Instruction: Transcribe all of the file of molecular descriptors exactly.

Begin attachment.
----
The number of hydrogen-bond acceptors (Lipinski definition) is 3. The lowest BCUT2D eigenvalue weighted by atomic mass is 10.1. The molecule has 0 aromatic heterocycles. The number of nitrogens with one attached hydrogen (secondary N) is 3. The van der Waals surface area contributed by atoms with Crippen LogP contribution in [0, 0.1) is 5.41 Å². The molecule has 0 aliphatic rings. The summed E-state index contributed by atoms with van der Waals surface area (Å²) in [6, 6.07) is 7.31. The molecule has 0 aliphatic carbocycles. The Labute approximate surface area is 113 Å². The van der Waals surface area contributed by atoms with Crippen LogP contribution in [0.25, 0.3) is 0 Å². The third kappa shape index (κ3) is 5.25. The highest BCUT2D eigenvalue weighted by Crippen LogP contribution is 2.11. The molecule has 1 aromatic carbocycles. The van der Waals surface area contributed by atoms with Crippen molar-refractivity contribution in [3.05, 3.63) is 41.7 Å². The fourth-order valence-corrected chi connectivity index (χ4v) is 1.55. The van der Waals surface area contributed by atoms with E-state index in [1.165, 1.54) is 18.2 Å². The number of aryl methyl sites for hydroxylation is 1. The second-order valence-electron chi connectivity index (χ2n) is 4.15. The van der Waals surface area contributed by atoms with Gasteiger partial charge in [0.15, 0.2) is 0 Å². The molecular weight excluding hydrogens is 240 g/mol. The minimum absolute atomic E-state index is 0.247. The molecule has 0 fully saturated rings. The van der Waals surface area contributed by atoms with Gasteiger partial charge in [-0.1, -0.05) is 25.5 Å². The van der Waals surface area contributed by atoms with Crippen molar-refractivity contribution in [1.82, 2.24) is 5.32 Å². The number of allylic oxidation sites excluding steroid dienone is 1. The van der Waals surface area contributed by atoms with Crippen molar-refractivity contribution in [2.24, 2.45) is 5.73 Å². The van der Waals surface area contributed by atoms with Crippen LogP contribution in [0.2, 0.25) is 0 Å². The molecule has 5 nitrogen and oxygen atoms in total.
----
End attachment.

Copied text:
The number of hydrogen-bond acceptors (Lipinski definition) is 3. The lowest BCUT2D eigenvalue weighted by atomic mass is 10.1. The molecule has 0 aromatic heterocycles. The number of nitrogens with one attached hydrogen (secondary N) is 3. The van der Waals surface area contributed by atoms with Crippen LogP contribution in [0, 0.1) is 5.41 Å². The molecule has 0 aliphatic rings. The summed E-state index contributed by atoms with van der Waals surface area (Å²) in [6, 6.07) is 7.31. The molecule has 0 aliphatic carbocycles. The Labute approximate surface area is 113 Å². The van der Waals surface area contributed by atoms with Crippen LogP contribution in [0.25, 0.3) is 0 Å². The third kappa shape index (κ3) is 5.25. The highest BCUT2D eigenvalue weighted by Crippen LogP contribution is 2.11. The molecule has 1 aromatic carbocycles. The van der Waals surface area contributed by atoms with Crippen molar-refractivity contribution in [3.05, 3.63) is 41.7 Å². The fourth-order valence-corrected chi connectivity index (χ4v) is 1.55. The van der Waals surface area contributed by atoms with E-state index in [1.165, 1.54) is 18.2 Å². The number of aryl methyl sites for hydroxylation is 1. The second-order valence-electron chi connectivity index (χ2n) is 4.15. The van der Waals surface area contributed by atoms with Gasteiger partial charge in [0.15, 0.2) is 0 Å². The molecular weight excluding hydrogens is 240 g/mol. The minimum absolute atomic E-state index is 0.247. The molecule has 0 fully saturated rings. The van der Waals surface area contributed by atoms with Gasteiger partial charge in [-0.1, -0.05) is 25.5 Å². The van der Waals surface area contributed by atoms with Crippen molar-refractivity contribution in [1.82, 2.24) is 5.32 Å². The number of allylic oxidation sites excluding steroid dienone is 1. The van der Waals surface area contributed by atoms with Crippen molar-refractivity contribution in [2.24, 2.45) is 5.73 Å². The van der Waals surface area contributed by atoms with Crippen LogP contribution in [0.2, 0.25) is 0 Å². The molecule has 5 nitrogen and oxygen atoms in total.